3 Responses to “Backyard experimentation”

  1. 1 Margy June 14, 2010 at 22:23

    The self-irrigation planter is a great idea. I grow my tomatoes in small barrels but do have trouble with consistent watering. It’s either too much or not enough. I might give it a try next year if I can find some buckets. – Margy

  2. 2 David Parkinson June 15, 2010 at 07:42

    So far this is working really well. The tomatoes look pretty healthy and happy. If anything they threaten to overflow the buckets they’re in!

  3. 3 H2 June 13, 2011 at 19:43

    Hi David:
    We so enjoy your posts and have a fragile dream of moving from Chicago to your neck of the woods.

    A note on SIP reservoirs: if you can get your hands on larger buckets you can create larger reservoirs, requiring less frequent watering. In a hot summer on our roof, temps can zoom to 100+ degrees (especially in these climate-change years).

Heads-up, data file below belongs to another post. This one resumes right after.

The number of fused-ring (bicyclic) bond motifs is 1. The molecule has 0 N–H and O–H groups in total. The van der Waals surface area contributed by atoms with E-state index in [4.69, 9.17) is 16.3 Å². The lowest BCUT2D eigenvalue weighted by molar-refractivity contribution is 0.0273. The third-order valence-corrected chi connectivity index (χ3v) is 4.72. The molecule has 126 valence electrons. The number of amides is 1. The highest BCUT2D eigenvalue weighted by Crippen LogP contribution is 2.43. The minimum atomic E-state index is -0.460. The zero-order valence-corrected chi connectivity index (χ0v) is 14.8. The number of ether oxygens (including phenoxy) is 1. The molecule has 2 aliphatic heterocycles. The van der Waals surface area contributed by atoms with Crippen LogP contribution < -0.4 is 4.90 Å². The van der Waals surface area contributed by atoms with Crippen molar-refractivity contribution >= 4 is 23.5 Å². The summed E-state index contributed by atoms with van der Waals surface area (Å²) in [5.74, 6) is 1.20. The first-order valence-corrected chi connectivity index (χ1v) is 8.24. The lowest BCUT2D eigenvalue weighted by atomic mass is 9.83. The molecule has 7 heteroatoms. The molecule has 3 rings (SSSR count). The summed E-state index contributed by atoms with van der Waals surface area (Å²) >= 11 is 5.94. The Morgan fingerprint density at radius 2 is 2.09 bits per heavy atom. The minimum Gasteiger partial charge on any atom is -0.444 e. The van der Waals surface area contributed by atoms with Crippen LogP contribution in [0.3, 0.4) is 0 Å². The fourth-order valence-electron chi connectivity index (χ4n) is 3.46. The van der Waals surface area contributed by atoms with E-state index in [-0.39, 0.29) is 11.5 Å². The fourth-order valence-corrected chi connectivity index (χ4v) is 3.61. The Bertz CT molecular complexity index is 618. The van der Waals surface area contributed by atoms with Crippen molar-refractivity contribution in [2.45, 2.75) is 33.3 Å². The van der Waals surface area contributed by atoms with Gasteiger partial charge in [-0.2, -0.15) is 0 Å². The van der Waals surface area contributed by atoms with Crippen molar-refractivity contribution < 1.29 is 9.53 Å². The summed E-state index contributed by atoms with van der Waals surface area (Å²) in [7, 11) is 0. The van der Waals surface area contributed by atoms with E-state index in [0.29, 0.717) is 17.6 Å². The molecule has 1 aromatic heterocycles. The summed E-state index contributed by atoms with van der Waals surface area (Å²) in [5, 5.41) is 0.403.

My partner purchased 6 and 7-gal buckets to create a larger SIP set, with more room for potting mix as well as the larger reservoir.

    Here’s a quick view:

    We’ll be eager to hear how your tomatoes grow…